301 F2d 82 Division of Labor Law Enforcement Department of Industrial Relations State of California v. United States
301 F.2d 82
DIVISION OF LABOR LAW ENFORCEMENT, DEPARTMENT OF INDUSTRIAL RELATIONS, STATE OF CALIFORNIA, Appellant,
UNITED STATES of America, Appellee.
United States Court of Appeals Ninth Circuit.
April 4, 1962.
Pauline Nightingale, Los Angeles, Cal., Samuel Berman, San Francisco, Cal., Effie Sparling and Milford A. Maron, Los Angeles, Cal., for appellant.
Louis F. Oberdorfer, Asst. Atty. Gen., Lee A. Jackson, Joseph Kovner and Thomas H. McPeters, Attorneys, Department of Justice, Washington, D. C., Francis C. Whelan, U. S. Atty., and Lillian W. Wyshak, Asst. U. S. Atty., Los Angeles, Cal., for appellee.
Before BARNES and DUNIWAY, Circuit Judges, and DAVIS, District Judge.
DUNIWAY, Circuit Judge.
Acting on behalf of certain wage claimants, the Division of Labor Law Enforcement of the State of California appeals from a decision of the District Court affirming that of a Referee in Bankruptcy. We have jurisdiction under 11 U.S.C.A. § 47.
The sole question presented is whether the United States had acquired "possession" of a liquor license, issued by the State of California to the bankrupt, before the bankruptcy. We hold that it had, and are therefore affirming.
The bankrupt's property included a General On-Sale Liquor License issued by the State of California. The United States had acquired a tax lien "upon all property and rights to property, whether real or personal, belonging to [the bankrupt]" (See 26 U.S.C. § 6321). The District Director of Internal Revenue levied upon the liquor license, pursuant to 26 U.S.C. § 6331, which provides:
"(a) * * * it shall be lawful * * * to collect such tax * * by levy upon all property and rights to property, (except such property as is exempt under section 6334) belonging to such person or on which there is a lien provided in this chapter * * *.
"(b) The term `levy' * * * includes the power of distraint and seizure by any means. In any case in which the Secretary * * * may levy upon property or rights to property, he may seize and sell such property or rights to property (whether real or personal, tangible or intangible)."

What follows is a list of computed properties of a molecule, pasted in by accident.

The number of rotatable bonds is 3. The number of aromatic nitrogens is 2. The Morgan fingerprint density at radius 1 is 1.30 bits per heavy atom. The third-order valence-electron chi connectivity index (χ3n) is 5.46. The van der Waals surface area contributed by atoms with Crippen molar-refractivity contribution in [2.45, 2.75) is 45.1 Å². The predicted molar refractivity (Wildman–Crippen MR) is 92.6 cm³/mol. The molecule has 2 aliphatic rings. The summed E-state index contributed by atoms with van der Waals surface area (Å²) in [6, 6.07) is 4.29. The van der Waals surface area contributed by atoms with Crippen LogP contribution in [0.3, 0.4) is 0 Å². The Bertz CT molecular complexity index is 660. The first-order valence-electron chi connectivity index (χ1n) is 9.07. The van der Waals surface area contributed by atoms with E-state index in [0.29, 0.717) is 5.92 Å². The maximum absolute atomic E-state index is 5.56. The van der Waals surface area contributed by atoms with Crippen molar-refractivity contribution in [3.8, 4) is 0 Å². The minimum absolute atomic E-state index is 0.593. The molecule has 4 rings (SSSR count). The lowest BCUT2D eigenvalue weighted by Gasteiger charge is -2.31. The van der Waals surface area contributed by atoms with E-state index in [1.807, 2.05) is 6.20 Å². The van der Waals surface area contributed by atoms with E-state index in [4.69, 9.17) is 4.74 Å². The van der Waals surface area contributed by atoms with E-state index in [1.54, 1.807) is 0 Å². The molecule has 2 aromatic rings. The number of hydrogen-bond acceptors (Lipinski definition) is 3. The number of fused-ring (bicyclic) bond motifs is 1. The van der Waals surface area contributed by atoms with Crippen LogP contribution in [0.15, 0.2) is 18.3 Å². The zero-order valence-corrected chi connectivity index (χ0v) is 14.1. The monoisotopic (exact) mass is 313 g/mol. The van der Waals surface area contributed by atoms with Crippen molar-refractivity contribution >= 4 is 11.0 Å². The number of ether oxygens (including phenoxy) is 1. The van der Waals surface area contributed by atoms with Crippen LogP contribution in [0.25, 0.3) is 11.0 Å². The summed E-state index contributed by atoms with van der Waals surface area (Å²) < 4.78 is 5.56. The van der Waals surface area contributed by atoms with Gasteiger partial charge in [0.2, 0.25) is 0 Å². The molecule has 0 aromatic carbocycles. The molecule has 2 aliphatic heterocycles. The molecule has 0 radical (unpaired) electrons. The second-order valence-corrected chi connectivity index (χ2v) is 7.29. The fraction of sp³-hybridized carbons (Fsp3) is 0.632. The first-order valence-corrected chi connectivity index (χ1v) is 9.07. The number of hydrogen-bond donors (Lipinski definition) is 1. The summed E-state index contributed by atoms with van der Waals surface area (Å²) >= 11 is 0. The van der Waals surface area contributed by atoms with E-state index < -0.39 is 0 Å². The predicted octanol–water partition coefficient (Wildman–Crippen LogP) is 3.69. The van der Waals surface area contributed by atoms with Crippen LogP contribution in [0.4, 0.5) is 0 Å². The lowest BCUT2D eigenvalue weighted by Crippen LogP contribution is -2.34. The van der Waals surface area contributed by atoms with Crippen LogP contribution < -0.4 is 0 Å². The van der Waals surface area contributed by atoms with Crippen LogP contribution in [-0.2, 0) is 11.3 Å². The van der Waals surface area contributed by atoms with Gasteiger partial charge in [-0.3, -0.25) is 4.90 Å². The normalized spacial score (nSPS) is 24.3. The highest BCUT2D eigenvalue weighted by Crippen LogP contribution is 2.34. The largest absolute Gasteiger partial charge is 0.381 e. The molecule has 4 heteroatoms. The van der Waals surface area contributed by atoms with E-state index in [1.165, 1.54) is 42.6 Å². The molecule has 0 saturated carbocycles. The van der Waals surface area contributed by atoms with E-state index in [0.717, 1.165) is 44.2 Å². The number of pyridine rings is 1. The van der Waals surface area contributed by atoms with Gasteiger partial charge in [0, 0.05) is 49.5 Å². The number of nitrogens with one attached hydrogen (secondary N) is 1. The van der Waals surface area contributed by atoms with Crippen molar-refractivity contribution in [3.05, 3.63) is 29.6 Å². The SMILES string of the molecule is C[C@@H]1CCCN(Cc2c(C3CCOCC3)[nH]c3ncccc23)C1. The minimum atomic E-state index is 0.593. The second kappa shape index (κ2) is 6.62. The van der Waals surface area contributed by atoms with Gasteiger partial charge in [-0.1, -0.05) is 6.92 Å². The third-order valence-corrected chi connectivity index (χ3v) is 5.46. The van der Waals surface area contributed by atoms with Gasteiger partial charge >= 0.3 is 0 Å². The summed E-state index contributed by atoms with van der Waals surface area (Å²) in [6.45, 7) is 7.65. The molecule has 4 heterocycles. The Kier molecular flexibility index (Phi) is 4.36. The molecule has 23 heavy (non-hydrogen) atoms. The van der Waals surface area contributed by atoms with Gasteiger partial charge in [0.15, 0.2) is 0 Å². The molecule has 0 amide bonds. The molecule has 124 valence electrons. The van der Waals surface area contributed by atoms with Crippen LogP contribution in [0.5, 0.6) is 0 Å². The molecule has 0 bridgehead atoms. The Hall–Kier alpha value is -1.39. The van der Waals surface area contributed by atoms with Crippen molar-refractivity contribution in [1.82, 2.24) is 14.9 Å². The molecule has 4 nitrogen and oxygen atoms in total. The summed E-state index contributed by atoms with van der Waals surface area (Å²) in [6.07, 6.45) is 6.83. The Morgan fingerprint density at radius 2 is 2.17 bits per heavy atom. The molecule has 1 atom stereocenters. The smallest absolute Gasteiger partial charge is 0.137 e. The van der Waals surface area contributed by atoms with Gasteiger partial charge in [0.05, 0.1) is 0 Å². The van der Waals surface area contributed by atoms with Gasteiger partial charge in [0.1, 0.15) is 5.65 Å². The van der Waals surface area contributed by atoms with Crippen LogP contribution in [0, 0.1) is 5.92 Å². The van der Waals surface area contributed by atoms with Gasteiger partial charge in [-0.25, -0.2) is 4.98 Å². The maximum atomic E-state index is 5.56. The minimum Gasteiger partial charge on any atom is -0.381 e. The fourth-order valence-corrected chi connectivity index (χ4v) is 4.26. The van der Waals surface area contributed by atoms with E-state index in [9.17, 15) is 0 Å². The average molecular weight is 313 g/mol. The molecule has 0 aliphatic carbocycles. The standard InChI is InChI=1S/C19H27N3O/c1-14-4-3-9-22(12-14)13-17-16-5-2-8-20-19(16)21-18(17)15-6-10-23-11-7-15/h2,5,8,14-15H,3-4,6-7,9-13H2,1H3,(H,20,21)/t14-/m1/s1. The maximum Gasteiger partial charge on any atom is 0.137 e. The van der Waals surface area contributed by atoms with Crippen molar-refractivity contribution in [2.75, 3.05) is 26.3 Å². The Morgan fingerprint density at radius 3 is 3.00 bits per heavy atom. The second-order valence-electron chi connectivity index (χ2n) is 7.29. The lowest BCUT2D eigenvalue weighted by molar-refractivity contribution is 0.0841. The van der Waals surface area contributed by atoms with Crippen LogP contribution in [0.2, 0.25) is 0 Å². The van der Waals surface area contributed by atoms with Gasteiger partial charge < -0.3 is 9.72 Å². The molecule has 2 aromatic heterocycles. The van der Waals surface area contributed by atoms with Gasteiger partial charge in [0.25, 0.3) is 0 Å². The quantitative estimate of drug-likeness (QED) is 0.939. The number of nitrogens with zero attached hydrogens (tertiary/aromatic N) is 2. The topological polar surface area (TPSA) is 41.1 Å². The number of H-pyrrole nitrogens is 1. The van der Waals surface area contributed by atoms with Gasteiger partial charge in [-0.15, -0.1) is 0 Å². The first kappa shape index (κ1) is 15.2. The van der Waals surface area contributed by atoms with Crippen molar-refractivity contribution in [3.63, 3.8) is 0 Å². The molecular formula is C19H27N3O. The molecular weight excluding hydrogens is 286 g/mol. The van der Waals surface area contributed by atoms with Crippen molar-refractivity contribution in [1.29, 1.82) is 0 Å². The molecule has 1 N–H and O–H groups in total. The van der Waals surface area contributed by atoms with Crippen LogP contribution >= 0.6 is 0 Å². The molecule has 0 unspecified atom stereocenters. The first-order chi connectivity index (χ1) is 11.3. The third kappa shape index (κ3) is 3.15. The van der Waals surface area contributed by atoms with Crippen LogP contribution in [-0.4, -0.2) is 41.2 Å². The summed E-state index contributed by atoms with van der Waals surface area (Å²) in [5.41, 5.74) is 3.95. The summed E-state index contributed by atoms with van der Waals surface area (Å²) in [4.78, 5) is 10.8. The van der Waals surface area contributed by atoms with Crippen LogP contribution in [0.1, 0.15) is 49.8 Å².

The Director, on February 27, 1957, issued a "Levy" (form 668-B) comparable to a writ of execution or attachment, directing a collection officer to levy upon the property of the bankrupt, and to sell it. The officer made the levy on that day by taking physical possession of the license certificate, and by mailing to the owner of the license (now the bankrupt) and to the California Alcoholic Beverage Control Department which issued the license, substantially identical notices of levy.1
On April 8, 1957, the petition in bankruptcy was filed, and on May 6 the District Director and the Receiver agreed that the Receiver would sell the liquor license. The license was sold and $5,000 of the proceeds was turned over to the Internal Revenue Service. Since the bankrupt's estate ($1,299.48) was insufficient to cover administrative expenses ($500) and wage claims ($1,907.04), the Division of Labor Law Enforcement, representing the wage claimants, disputed the propriety of paying the $5,000 to the District Director, in the light of § 67, sub. c of the Bankruptcy Act (11 U.S. C.A. § 107) which provides:
"(c) Where not enforced by sale before the filing of a petition * * (1) though valid against the trustee under subdivision (b) of this section, statutory liens, including liens for taxes or debts owing to the United States * * * on personal property not accompanied by possession of such property, * * * shall be postponed in payment to the debts specified in clauses (1) and (2) of subdivision (a) of section 104 of this title * * *."
The debts specified in clause (2) of § 64, sub. a (11 U.S.C.A. § 104, sub. a) include the wage claims here involved. Thus, the wage claims come ahead of the tax liens, unless the latter were "accompanied by possession".
Both parties are now agreed that a California liquor license is "property" subject to a tax lien under 26 U.S.C. § 6321.2
Appellant's sole contention is that the District Director did not, by his levy, get "possession" of the license. The claim is that the license is intangible, separate from and not sufficiently represented by the certificate, and not capable of physical seizure or delivery. We agree that the certificate is not the license, and it may be that mere seizure of the certificate would not be enough. But we hold that what was done here was enough.3 Absence of the certificate, which must be posted "in a conspicuous place upon the licensed premises" (Cal.Bus. & Prof.Code § 24046), would tend to warn a prospective purchaser that the licensee's title might not be good, just as lack of physical possession of an item of tangible personal property would warn a prospective purchaser of that property. Add to this, notice to the owner, which would cause an honest man4 to warn anyone desiring to buy from him that the United States had levied upon the license. Add also, notice to the Department of Alcoholic Beverage Control, which must consent to the transfer of any license (Cal.Bus. & Prof.Code, § 24070). We think that these three things, together, are sufficient to be equivalent to "possession" of this intangible item of property. We need not consider what the result would have been were any one of them lacking.